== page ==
C. K. Williams

One day in Mexico in the spring of 1963, I was chatting about poetry with my then new and now old friend, the painter Bruce McGrew. I'd been writing poetry, or trying to write poetry, or working towards one day being able to write real poetry for six or seven years. I hadn't published anything yet, and I'd experienced poetry mostly as a labor I'd assigned myself, a task I toiled at, scribbling and studying and constantly thinking, brooding, going crazy about. I'm sure I still hoped that someday there would be a reward for all my fretting, but when that might be seemed so uncertain that I'd essentially come not to think about it any more. On that afternoon in Tlaquepaque, I was telling Bruce about Rilke's Duino Elegies, which I'd been immersed in for months; I began to read aloud from Leishman and Spender's translation of the Eighth Elegy, "With all its eyes the creature world beholds the open...." and was astonished to have a swell of feeling so intense take me that tears filled my eyes and my voice broke, something that had never happened to me before, and I suddenly realized how deeply, without my quite knowing it, poetry had taken my heart, and I knew, too, that this was the compensation I'd been awaiting all these difficult years.

Although I'd started to write poetry at what seemed a terribly late age, nineteen or twenty, I'd actually been reading poetry for most of my life. My father loved poetry; he'd been in the poetry club in high school until he was expelled—apparently for getting into a fight, the details of which my mother would never tell me, even after he had died. Perhaps there was no poetry club in the high school he was sent to after he was expelled, which might explain how limited his taste in poetry was, despite his enthusiasm. When I was small, he used to read me James Whitcomb Riley's children's poems, and John Greenleaf Whittier—I remember "Snow-bound"—then other poems that were popular when he was young; I liked best "The Highwayman" and "Hiawatha." He also used to tell me the Greek myths as bedtime stories, and I've always been grateful to have had those chunks of Homer offered to me at an early age.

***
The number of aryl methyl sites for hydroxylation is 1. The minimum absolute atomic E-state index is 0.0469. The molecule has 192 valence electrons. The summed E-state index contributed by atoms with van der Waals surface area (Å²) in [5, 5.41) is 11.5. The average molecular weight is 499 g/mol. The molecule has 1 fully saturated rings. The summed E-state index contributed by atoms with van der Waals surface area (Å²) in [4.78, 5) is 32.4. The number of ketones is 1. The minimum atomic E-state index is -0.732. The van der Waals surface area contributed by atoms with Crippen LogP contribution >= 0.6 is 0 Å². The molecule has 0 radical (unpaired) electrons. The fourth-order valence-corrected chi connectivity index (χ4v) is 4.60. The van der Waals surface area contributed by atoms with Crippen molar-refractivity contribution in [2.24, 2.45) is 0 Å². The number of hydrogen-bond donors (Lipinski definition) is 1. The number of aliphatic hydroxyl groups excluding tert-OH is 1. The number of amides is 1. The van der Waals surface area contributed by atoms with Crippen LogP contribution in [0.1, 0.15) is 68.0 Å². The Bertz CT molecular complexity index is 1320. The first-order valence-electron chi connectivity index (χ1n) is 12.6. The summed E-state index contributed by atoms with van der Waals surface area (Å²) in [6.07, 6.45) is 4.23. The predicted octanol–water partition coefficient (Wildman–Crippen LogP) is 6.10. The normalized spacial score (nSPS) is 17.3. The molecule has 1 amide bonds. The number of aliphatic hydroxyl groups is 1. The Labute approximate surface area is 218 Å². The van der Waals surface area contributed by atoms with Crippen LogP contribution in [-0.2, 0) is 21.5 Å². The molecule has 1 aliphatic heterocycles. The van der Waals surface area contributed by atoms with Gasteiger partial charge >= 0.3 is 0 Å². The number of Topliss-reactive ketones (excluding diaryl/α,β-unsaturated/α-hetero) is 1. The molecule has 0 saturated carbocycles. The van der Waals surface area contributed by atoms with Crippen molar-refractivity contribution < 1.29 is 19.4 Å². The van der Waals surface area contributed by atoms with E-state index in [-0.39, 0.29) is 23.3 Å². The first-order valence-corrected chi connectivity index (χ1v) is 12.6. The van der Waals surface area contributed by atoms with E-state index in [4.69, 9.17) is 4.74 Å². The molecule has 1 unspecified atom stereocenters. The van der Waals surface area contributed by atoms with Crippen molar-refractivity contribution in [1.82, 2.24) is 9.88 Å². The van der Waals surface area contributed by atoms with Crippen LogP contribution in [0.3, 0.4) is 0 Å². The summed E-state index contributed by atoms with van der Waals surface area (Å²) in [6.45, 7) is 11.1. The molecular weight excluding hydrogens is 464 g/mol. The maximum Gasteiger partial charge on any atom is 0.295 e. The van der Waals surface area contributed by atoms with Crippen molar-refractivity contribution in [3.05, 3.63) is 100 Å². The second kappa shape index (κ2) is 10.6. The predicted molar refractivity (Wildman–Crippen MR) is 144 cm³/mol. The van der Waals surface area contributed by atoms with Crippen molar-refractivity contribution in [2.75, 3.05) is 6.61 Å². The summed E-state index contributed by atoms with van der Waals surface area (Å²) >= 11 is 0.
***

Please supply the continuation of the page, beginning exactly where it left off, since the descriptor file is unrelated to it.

Later on, his readings to me, and then my own, were mostly from that old One Hundred and One Famous Poems. I still remember how oddly narrow the book was, printed on a coated paper unlike any I'd come across before; sometimes I may have gone to it as much for its pages' slickness and sweet, oily odor as for the poems, but the poems were there, too. My father encouraged me to memorize, and I did: Longfellow's "Children's Hour," Kilmer's "Trees," and I can't remember, fortunately, what else. I never much liked poetry as it was taught in school, except perhaps "Evangeline," "The Raven," "My Last Duchess," and some slices of Shakespeare.

Still later, when I was fifteen or sixteen and hadn't voluntarily looked at a poem for a long time, I was wandering through a bookstore and came across The Portable Whitman, and—I really can't imagine why now—bought it and spent time in "Leaves of Grass." I'd like to say Whitman's great spirit beckoned me into poetry then, but it wasn't until I'd finished my last required English course my sophomore year in college that I found myself writing poems, quite awful ones; even I knew that. I made my next assigned purchase of a book of poetry Eliot's Waste Land. I've written a poem, "My Mother's Lips," about what happened with that book: how I found myself improvising, declaiming, orating, in a kind of ecstasy, "...what I thought were poems," my own poems, from the window of a pension in Florence. Although in "My Mother's Lips" I didn't mention that I'd been reading Eliot, that was the first experience I had of the way another poet's voice can so gratifyingly take yours and lead you to states of mind and music you'd never have come to otherwise.

From then on, back in college, it was poetry every day. A course in Yeats attached me to his work, especially to the way it progressed over the course of his career. A seminar in close reading with my favorite professor, Morse Peckham, brought me into inspiring proximity to Keats and Shelley; then I found Hopkins, who was so immediately troubling and exalting. Some reading on my own of Rilke, in whatever versions I could find. Then Whitman again, explosively this time, that expansive feeling of having one's own cosmos sung for you. Then Sidney, then Villon....

....And then that day in Mexico, and one could believe one had really begun


--Originally published in Crossroads, Fall 1998.

 
 

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